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SciTech Religion On Your IPhone? Faith Apps Grow In Availability, Popularity


1947-2014 (Archived)
Jun 17, 2004
Religion on your iPhone? Faith apps grow in availability, popularity

By Lisa Fernandez

Just before sundown Friday, a group of plugged-in Jews released a custom-made app to alert their Facebook friends and Twitter followers that they were checking out, logging off and generally not answering their e-mails for the next 25 hours.

Then, with iPhones tucked away in a cutesy sleeping bag, these frenetic, high-tech Jews met -- in real time -- at an organic ranch in Los Altos Hills to drink wine, break bread and honor the Jewish mandate of not using technology on Shabbat.

This just-off-the-shelf smartphone application, the Sabbath Manifesto, was designed by members of a Jewish nonprofit called Reboot. And it's just one of a plethora of religious apps bombarding the online landscape as each faith tries to stake its claim.

Many see these electronic forms of religion as an extension of age-old concepts of study, prayer and evangelism. Others see the apps as potentially controversial, or confusing at best, when a Buddhist meditation timer or the teachings of Jesus are juxtaposed next to "Angry Birds" and a Netflix account.

What's clear, however, is that the number of religious apps is growing at a pace impossible to count.

"Everyone wants their religious presence on that space," said Rachel Wagner, an assistant professor of religion at Ithaca College, author of "Sacred Texting" and an upcoming book, "Godwired: Religion, Ritual and Virtual Reality." "They want the online world to be colonized by their apps."

A Roman
Catholic app, Confession, generated international buzz earlier this month when the creator, Little iApps, invited users for $1.99 to confess and keep track of their sins online, even though to receive absolution, believers still would have to physically see a priest at church.

Other religions, and different branches within them, offer apps too. Hindu apps present virtual incense and coconut offerings to the elephant-headed god Ganesh. The Gurbani World app allows Sikhs to listen and watch morning and evening Sikh prayers. Buddhists can download the Ultimate Buddhist Library, and numerous mobile Koans, or riddles. Bible Shaker offers Bible verses at the touch of the screen, with the option to e-mail Romans 5:11, for example, to all your friends.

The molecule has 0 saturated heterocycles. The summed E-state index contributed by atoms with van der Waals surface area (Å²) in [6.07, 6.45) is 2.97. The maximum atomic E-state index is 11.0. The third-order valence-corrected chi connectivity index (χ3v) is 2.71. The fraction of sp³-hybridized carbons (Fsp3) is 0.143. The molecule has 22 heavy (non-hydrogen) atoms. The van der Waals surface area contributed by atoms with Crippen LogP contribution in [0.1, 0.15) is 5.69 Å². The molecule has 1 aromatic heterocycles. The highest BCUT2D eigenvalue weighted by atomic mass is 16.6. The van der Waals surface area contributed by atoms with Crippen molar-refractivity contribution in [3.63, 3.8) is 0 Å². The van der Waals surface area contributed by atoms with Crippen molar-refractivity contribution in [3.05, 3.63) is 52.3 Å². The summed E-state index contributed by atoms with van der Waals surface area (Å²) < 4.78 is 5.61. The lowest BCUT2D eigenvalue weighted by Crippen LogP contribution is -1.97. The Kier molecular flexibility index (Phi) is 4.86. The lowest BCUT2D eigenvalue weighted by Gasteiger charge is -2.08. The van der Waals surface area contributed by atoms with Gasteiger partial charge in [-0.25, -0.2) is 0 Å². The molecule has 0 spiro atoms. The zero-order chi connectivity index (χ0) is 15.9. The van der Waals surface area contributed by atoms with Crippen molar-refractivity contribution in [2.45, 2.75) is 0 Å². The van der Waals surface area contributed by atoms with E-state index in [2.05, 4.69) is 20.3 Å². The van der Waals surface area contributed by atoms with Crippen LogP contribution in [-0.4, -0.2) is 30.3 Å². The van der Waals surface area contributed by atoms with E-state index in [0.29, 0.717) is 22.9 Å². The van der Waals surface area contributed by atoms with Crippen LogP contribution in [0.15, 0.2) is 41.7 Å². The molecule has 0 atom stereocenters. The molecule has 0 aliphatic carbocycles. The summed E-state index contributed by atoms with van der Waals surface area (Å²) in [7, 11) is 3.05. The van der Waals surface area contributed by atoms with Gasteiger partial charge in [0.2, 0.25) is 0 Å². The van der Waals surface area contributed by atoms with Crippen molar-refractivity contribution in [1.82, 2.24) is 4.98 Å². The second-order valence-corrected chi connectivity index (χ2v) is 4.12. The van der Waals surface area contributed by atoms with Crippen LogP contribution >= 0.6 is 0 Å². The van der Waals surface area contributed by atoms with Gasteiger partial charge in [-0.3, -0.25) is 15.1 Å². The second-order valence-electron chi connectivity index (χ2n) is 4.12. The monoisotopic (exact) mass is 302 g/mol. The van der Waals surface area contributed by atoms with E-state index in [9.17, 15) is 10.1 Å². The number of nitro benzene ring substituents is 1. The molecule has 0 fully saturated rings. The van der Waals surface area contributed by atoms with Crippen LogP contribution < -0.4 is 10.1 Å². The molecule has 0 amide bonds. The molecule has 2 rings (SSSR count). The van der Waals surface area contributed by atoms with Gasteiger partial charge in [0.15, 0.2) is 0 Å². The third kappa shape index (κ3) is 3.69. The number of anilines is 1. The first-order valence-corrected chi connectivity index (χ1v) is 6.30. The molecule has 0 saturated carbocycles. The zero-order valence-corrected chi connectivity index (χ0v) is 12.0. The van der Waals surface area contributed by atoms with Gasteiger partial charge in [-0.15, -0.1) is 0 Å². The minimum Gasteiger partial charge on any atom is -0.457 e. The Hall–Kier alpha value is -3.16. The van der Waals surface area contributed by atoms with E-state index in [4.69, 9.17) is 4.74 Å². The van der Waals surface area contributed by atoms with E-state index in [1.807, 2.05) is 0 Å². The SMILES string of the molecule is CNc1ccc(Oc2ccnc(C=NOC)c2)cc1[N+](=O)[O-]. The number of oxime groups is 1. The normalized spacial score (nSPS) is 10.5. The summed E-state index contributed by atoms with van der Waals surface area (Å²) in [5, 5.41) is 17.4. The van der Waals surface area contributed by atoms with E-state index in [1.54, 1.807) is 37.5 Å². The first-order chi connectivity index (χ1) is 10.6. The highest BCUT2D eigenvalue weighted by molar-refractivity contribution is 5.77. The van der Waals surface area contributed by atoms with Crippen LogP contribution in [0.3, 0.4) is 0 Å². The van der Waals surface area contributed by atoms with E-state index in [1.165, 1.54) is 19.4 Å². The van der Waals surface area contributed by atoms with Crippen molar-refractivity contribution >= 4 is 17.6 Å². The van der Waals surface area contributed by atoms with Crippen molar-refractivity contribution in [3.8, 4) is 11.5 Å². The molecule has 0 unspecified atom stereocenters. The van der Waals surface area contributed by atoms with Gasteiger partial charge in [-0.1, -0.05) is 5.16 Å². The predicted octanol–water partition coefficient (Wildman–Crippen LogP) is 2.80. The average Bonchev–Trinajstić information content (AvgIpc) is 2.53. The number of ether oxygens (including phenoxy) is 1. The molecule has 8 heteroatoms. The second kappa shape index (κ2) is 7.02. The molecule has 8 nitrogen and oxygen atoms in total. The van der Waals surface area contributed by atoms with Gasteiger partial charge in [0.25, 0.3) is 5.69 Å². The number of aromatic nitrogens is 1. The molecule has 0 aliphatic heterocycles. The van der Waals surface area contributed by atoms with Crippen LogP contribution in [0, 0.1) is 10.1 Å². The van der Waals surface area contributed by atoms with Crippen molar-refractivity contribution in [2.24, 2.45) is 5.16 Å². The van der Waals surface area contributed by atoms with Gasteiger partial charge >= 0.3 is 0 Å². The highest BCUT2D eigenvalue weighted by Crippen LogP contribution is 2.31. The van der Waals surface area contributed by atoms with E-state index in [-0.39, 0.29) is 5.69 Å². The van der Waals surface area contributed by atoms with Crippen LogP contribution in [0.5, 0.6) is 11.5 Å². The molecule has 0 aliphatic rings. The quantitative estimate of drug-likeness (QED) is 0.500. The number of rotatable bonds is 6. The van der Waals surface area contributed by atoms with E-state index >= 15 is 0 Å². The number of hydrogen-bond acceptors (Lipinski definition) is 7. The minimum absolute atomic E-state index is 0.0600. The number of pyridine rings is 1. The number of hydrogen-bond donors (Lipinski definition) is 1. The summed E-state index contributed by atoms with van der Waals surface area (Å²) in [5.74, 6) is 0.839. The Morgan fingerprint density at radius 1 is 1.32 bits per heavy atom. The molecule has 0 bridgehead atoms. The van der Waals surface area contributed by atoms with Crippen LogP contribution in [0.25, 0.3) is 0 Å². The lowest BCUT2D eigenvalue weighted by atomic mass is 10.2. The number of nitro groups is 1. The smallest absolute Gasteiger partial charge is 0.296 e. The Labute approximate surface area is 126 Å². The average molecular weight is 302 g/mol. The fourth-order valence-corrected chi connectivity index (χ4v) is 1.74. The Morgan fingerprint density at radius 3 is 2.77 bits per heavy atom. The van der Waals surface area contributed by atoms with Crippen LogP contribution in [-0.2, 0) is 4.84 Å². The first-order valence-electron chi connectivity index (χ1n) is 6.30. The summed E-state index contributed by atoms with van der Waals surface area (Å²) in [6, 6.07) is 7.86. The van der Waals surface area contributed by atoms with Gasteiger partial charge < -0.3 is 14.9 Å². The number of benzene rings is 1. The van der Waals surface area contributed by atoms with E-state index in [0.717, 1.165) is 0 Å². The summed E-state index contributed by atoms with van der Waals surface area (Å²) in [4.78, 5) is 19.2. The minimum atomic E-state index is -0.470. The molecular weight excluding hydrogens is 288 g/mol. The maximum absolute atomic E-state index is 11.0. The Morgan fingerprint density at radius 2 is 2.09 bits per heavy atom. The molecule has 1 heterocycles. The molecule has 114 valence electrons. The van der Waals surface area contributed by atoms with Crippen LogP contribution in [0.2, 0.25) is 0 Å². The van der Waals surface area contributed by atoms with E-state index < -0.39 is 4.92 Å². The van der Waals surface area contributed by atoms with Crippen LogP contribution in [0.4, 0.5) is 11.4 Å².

As Wagner and others have pointed out, these religious apps sometimes raise curious questions. Can you bring a smartphone with a downloaded Koran or Torah into the bathroom? Is it rude to stare at your iPhone or Droid in church even if you're staring at a New Testament app? Do virtual offerings to the Hindu gods count?

Tahir Anwar, whom some have nicknamed the "high tech imam" at the South Bay Islamic Association where he works and regularly is plugged in to his Apple products, has no problem with religious apps.

"There's never a shortage of people who are quick to judge," Anwar said. "But all those who understand this mobile technology are not concerned about such issues. Of course, we would not read or listen to the Quran, for example, in the bathroom. But then, who would?"

In fact, Anwar helped design a few apps now being offered both for free and for sale, at his friend Azmat Tanauli's company, Salik Productions, in Sunnyvale. Anwar's sons, Adam, 9, and Mohammad, 4, and his nephews, Abdullah, 8, and Ahmad, 7, regularly whip out an iPad or other electronic device to listen to the Arabic translations of the 99 names of Allah through an app, Divine Names, or study the 569 words in the Koran with Quranic Words. Anwar also helped create an app to advise Muslims on what to do, step-by-step, on their first hajj, or pilgrimage, to Mecca.

"Every day, there are about 1,000 new downloads," Tanauli said. "People are downloading from everywhere -- the UK, China, Indonesia."

Since the company launched these apps in March 2009, Tanauli said, about 500,000 sacred Muslim apps have been downloaded. By far, learning the words in the Koran has been most popular, he said, despite the regular fee of nearly $15 for the app. Tanauli and Anwar soon will release a new application called MyMasjid, where users can search for the mosque closest to them, which also will link them with websites, addresses and prayer times.

Following on last week's intimate affair at Hidden Villa in Los Altos Hills, members of Reboot, with offices in San Francisco, Los Angeles and New York, are kicking off the group's second annual National Day of Unplugging this Friday at sundown through Saturday night. They're asking everyone, Jewish or not, to disconnect from their computers and spend a meaningful day of rest.

Of course, this year, they have a new app to remind them by text to shut down and a simultaneous post to their social networks with a "Check Out" tab to alert friends they'll be offline for a while.

"Believe me, we fully appreciate the irony of using a high-tech app to announce a low-tech day," said Reboot spokeswoman Tanya Schevitz of San Francisco. "But really, what better way to tell your followers that you won't be tweeting on the weekend?"

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